James O'Brien 10am - 1pm
Head of UK armed forces says too straight forward to paint Taliban as 'bad guys'
18 August 2021, 10:37 | Updated: 18 August 2021, 10:52
Don't write the Taliban off as a capable government in Afghanistan, the head of the British military has told LBC.
In striking remarks, General Sir Nick Carter said the "jury is out" on the country's future after the group swept to power and seized Kabul, along with the vast majority of the country.
The Chief of the Defence Staff said seven flights out of Kabul, where a major evacuation of staff and Afghans trying to flee the Taliban is under way, are due in the next 24 hours. The first flight has already arrived at RAF Brize Norton.
He told Nick Ferrari: "It may well be that the outcome is a reasonable, inclusive government.
"The jury is out… I think we need to be able to give them the space to demonstrate their ability."
The general admitted that within the disparate group, some of the Taliban will behave in a "thoroughly reprehensible fashion".
But he added: "We should see if the leadership can, as it were, talk the talk and walk the walk at the same time and if they can I think we shouldn't rule out being able to at least provide humanitarian aid through their good auspices."
Despite what Sir Nick described as his "hope" the Taliban will govern better than their previous regime, there are serious fears that women's rights will erode under them and terror groups could return to the country – the reason the US and allies deposed them in 2001.
The general said: "Over the last 20 years, people have always generalised about the Taliban, trying to paint them in a corner as the bad guys, we're the good guys, it's never as straight forward as that.
"I think we need to be patient and see what happens, we need to make it very clear to them in our engagement that we wont tolerate international terrorism being trained and exported from Afghan soil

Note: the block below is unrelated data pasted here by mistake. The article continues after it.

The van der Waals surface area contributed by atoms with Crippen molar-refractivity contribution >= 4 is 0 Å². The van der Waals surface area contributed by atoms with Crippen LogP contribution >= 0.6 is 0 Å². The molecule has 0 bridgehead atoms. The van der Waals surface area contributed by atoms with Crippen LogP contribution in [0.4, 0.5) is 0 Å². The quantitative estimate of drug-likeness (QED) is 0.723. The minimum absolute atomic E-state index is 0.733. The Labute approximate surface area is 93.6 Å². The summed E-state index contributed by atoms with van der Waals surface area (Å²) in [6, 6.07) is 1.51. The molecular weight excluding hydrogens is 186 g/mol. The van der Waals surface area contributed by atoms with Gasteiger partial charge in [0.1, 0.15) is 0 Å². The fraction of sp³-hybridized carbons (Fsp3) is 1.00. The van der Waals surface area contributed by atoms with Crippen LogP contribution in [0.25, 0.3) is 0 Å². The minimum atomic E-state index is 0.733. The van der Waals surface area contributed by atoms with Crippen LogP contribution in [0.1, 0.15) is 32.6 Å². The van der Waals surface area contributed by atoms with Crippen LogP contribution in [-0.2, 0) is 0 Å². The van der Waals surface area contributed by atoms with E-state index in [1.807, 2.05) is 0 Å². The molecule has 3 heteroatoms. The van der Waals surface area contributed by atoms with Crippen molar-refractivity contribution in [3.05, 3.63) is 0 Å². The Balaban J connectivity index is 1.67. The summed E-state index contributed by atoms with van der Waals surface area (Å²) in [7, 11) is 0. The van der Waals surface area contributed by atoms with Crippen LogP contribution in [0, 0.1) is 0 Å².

With the seven aircraft due to fly from Afghanistan to the UK in the next 24 hours, Sir Nick said the biggest threats to the otherwise "secure" Hamid Karzai airport in Kabul were people jumping the fence and blocking the runway again, and the lesser risk of rogue elements in the Taliban carrying out an attack.
Sir Nick added that with young Afghans having seen a civil society develop in the last 20 years, the Taliban may not want to do away with some of the progress made in the country.
Risks under their rule could include parts of Afghanistan breaking away from their control, possibly breeding groups like Isis, which have rivalled the Taliban.
But he ultimately believed the group does not want to see the country become a pariah state.
Asked if the British military mission in Helmand Province, which saw more than 400 troops lose their lives, was in vain, the general said: "We have to hold our head up high that those who died and those who were wounded did so fighting for what they felt was a worthwhile and justifiable cause.
"They never let their mates down and they were never defeated tactically on the battlefield.
"My heart bleeds every time I think of those who died under my command."